The Mishna on our daf discusses the responsibilities of an apotropus – a legal guardian appointed by a parent or by the courts to protect the interests of orphans – and specifically whether or not the apotropus will be obligated to take an oath that he did not mishandle their financial affairs. Among the rules that appear in the Gemara are limitations on the types of transactions that the apotropus can engage in, e.g. that they cannot sell real estate to purchase moveable objects.
The Gemara relates a story about a certain apotropus who lived in Rabbi Meir’s neighborhood who sold the orphans’ real estate in order to purchase slaves. After Rabbi Meir stepped in and disallowed the sale, he had a dream in which he was told, “I am here to destroy, and you come to build!?” (a reference to Malachi 1:4), indicating that there was a heavenly plan to drain the value of the estate. Nevertheless, the Gemara records his reaction as divrei halomot lo ma’alin ve-lo moridin, essentially rejecting any significance to dreams.
The idea of significance in dreams is one that is discussed at some length by the sages – see, for example, the ninth perek of Massekhet Berakhot. There are certainly indications from stories in Tanakh that truthful, prophetic dreams informing people of future events do exist, and that they fall into the category of nevu’ah – of prophecy. The sages argue that although such prophetic dreams occur, there are also dreams that have no basis in fact whatsoever. Some dreams are simply an extension of daytime, waking thoughts, while others are imaginary fulfillment of an individual’s hopes and aspirations (see, for example, Yeshayahu 29:8).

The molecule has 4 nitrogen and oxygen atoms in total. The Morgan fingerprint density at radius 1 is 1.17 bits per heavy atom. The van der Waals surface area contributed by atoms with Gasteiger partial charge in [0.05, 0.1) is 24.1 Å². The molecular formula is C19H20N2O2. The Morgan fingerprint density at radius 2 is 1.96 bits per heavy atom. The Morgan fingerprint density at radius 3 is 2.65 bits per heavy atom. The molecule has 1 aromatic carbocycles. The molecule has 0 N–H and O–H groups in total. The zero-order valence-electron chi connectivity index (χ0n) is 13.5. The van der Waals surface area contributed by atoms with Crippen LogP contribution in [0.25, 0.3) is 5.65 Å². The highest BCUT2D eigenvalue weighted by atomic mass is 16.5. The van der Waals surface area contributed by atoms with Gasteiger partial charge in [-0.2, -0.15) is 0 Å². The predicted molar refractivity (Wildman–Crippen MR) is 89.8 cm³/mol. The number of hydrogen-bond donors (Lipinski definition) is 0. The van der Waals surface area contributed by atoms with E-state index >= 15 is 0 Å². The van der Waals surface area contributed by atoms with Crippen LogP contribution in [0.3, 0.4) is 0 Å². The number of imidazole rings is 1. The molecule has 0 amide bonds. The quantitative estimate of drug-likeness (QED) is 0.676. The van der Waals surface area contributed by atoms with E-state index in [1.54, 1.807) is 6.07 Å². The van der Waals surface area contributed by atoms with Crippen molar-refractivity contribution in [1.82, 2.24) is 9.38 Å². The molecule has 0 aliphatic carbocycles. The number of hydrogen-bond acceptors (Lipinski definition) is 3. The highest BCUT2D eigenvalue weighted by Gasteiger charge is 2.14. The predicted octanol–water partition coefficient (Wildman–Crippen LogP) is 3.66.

A full discussion of dreams and their significance in Jewish law appears in the introduction to Rabbi Reuven Margaliyyot’s edition of the book Shu”t Min HaShamayim – the “Heavenly Responsa”.